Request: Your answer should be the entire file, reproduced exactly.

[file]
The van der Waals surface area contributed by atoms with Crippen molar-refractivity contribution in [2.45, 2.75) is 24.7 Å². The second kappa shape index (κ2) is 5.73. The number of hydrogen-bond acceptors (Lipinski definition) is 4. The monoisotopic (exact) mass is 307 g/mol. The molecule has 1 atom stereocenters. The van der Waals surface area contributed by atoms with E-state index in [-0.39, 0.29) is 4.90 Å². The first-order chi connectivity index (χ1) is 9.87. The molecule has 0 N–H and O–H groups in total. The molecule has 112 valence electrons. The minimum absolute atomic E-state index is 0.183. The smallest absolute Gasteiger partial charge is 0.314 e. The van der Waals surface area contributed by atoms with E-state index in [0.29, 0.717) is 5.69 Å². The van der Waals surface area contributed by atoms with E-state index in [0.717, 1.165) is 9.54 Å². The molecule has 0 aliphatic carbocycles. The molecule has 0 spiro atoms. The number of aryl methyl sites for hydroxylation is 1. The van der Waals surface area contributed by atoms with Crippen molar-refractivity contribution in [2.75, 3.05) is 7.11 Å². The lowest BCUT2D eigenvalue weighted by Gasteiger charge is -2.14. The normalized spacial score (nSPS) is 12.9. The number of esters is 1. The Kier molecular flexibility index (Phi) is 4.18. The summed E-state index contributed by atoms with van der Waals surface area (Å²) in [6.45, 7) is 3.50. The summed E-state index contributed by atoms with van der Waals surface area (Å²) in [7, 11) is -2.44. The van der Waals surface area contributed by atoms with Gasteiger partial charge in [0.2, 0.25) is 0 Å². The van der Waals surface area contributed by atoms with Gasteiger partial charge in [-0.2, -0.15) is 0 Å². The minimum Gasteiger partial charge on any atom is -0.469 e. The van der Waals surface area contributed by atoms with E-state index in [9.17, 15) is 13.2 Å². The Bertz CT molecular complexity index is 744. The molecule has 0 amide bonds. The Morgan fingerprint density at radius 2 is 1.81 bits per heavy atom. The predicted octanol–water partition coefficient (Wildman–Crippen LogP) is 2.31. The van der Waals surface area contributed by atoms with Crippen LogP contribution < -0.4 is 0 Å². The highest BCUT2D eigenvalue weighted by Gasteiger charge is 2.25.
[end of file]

The van der Waals surface area contributed by atoms with Crippen molar-refractivity contribution in [2.45, 2.75) is 24.7 Å². The second kappa shape index (κ2) is 5.73. The number of hydrogen-bond acceptors (Lipinski definition) is 4. The monoisotopic (exact) mass is 307 g/mol. The molecule has 1 atom stereocenters. The van der Waals surface area contributed by atoms with E-state index in [-0.39, 0.29) is 4.90 Å². The first-order chi connectivity index (χ1) is 9.87. The molecule has 0 N–H and O–H groups in total. The molecule has 112 valence electrons. The minimum absolute atomic E-state index is 0.183. The smallest absolute Gasteiger partial charge is 0.314 e. The van der Waals surface area contributed by atoms with E-state index in [0.29, 0.717) is 5.69 Å². The van der Waals surface area contributed by atoms with E-state index in [0.717, 1.165) is 9.54 Å². The molecule has 0 aliphatic carbocycles. The molecule has 0 spiro atoms. The number of aryl methyl sites for hydroxylation is 1. The van der Waals surface area contributed by atoms with Crippen molar-refractivity contribution in [2.75, 3.05) is 7.11 Å². The lowest BCUT2D eigenvalue weighted by Gasteiger charge is -2.14. The normalized spacial score (nSPS) is 12.9. The number of esters is 1. The Kier molecular flexibility index (Phi) is 4.18. The summed E-state index contributed by atoms with van der Waals surface area (Å²) in [6.45, 7) is 3.50. The summed E-state index contributed by atoms with van der Waals surface area (Å²) in [7, 11) is -2.44. The van der Waals surface area contributed by atoms with Gasteiger partial charge in [0.2, 0.25) is 0 Å². The van der Waals surface area contributed by atoms with Gasteiger partial charge in [-0.2, -0.15) is 0 Å². The minimum Gasteiger partial charge on any atom is -0.469 e. The van der Waals surface area contributed by atoms with E-state index in [9.17, 15) is 13.2 Å². The Bertz CT molecular complexity index is 744. The molecule has 0 amide bonds. The Morgan fingerprint density at radius 2 is 1.81 bits per heavy atom. The predicted octanol–water partition coefficient (Wildman–Crippen LogP) is 2.31. The van der Waals surface area contributed by atoms with Crippen LogP contribution < -0.4 is 0 Å². The highest BCUT2D eigenvalue weighted by Gasteiger charge is 2.25.